Answered By: Jennifer Harris Last Updated: May 01, 2019 Views: 3131
In-text citations give brief details of the source of an idea or piece of information within the text of a document.
The notes-bibliography method of Chicago Manual of Style (17th ed.) uses superscript numbers for in-text citations which should be placed at the end of the quotation or paraphrased information (see the N&B Citation Quick Guide). For example:
Conway explains that the American Revolution had both long-term and short-term causes.¹
Corresponding Footnote entry
1. Stephen Conway, A Short History of the American Revolutionary War (London: I.B. Tauris, 2013), chap. 1, EBSCOhost.
Corresponding Bibliography entry (don't forget to indent the second and subsequent lines):
Conway, Stephen. A Short History of the American Revolutionary War. London: I.B.Tauris, 2013. EBSCOhost.
When using the author/date method, in-text citations should include the contributors' last names, the year of publication, and the page or section number (if available) (see the A-D Citation Quick Guide). For example:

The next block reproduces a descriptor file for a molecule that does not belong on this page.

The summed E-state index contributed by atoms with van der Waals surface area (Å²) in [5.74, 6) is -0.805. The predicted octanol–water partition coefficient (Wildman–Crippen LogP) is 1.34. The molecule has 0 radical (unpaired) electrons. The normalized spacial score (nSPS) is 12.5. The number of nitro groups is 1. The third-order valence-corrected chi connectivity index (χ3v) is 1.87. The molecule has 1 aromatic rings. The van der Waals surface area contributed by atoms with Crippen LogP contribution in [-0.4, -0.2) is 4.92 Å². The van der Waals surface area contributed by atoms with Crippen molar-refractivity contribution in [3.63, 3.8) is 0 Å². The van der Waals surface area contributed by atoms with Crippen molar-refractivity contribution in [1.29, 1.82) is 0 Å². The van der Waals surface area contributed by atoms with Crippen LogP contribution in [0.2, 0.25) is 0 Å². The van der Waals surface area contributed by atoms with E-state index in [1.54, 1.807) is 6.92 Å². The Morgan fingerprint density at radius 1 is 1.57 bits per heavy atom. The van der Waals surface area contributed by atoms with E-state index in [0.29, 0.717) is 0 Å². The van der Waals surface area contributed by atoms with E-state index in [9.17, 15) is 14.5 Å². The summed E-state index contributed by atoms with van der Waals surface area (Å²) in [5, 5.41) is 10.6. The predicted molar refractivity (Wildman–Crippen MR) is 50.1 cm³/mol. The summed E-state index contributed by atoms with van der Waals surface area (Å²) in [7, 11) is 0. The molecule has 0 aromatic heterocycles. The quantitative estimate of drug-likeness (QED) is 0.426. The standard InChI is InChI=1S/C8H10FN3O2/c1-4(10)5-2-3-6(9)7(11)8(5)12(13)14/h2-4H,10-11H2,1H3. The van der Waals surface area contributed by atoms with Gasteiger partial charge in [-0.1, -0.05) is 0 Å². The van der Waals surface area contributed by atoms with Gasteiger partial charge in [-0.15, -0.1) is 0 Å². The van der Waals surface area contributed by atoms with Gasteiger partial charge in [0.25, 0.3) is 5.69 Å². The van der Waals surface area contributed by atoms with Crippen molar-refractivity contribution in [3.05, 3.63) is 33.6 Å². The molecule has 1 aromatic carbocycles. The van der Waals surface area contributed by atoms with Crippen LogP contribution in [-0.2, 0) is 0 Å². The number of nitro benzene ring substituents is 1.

(Conway 2013, chap. 1)
- Citation Quick Guide (Chicago Manual of Style)
- Chicago Style Guide (Shapiro Library)
- Chicago/Turabian Manual of Style Training (Hoonuit - log in using your SNHU email username and password)
For further help please contact the Wolak Learning Center at 603.645.9606 (Campus Students) and Online Writing Center at 866.721.1662 (Online Students) for assistance with in-text citation in Chicago style.
This information is intended to be a guideline, not expert advice. Please be sure to speak to your professor about the appropriate way to cite in your class assignments and projects.
Conway, Stephen. (2013). A short history of the American Revolutionary War. London: I.B.Tauris.
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